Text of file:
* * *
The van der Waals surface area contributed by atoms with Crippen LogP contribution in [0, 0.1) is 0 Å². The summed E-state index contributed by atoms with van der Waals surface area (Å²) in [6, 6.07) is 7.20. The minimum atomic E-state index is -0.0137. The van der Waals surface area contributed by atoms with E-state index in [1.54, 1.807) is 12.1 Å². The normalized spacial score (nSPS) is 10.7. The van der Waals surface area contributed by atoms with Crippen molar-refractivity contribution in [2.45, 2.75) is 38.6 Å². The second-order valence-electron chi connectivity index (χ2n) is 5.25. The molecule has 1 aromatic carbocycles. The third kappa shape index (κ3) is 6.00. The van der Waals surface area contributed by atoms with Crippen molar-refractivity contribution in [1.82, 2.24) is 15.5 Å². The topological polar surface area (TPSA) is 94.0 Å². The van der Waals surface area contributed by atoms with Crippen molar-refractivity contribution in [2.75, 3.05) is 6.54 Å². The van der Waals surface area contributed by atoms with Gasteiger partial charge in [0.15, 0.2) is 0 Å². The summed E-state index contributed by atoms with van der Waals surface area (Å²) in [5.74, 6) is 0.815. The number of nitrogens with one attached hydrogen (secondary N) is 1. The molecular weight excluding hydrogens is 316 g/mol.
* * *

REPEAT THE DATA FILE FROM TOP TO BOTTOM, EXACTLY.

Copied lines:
The van der Waals surface area contributed by atoms with Crippen LogP contribution in [0, 0.1) is 0 Å². The summed E-state index contributed by atoms with van der Waals surface area (Å²) in [6, 6.07) is 7.20. The minimum atomic E-state index is -0.0137. The van der Waals surface area contributed by atoms with E-state index in [1.54, 1.807) is 12.1 Å². The normalized spacial score (nSPS) is 10.7. The van der Waals surface area contributed by atoms with Crippen molar-refractivity contribution in [2.45, 2.75) is 38.6 Å². The second-order valence-electron chi connectivity index (χ2n) is 5.25. The molecule has 1 aromatic carbocycles. The third kappa shape index (κ3) is 6.00. The van der Waals surface area contributed by atoms with Crippen molar-refractivity contribution in [1.82, 2.24) is 15.5 Å². The topological polar surface area (TPSA) is 94.0 Å². The van der Waals surface area contributed by atoms with Crippen molar-refractivity contribution in [2.75, 3.05) is 6.54 Å². The van der Waals surface area contributed by atoms with Gasteiger partial charge in [0.15, 0.2) is 0 Å². The summed E-state index contributed by atoms with van der Waals surface area (Å²) in [5.74, 6) is 0.815. The number of nitrogens with one attached hydrogen (secondary N) is 1. The molecular weight excluding hydrogens is 316 g/mol.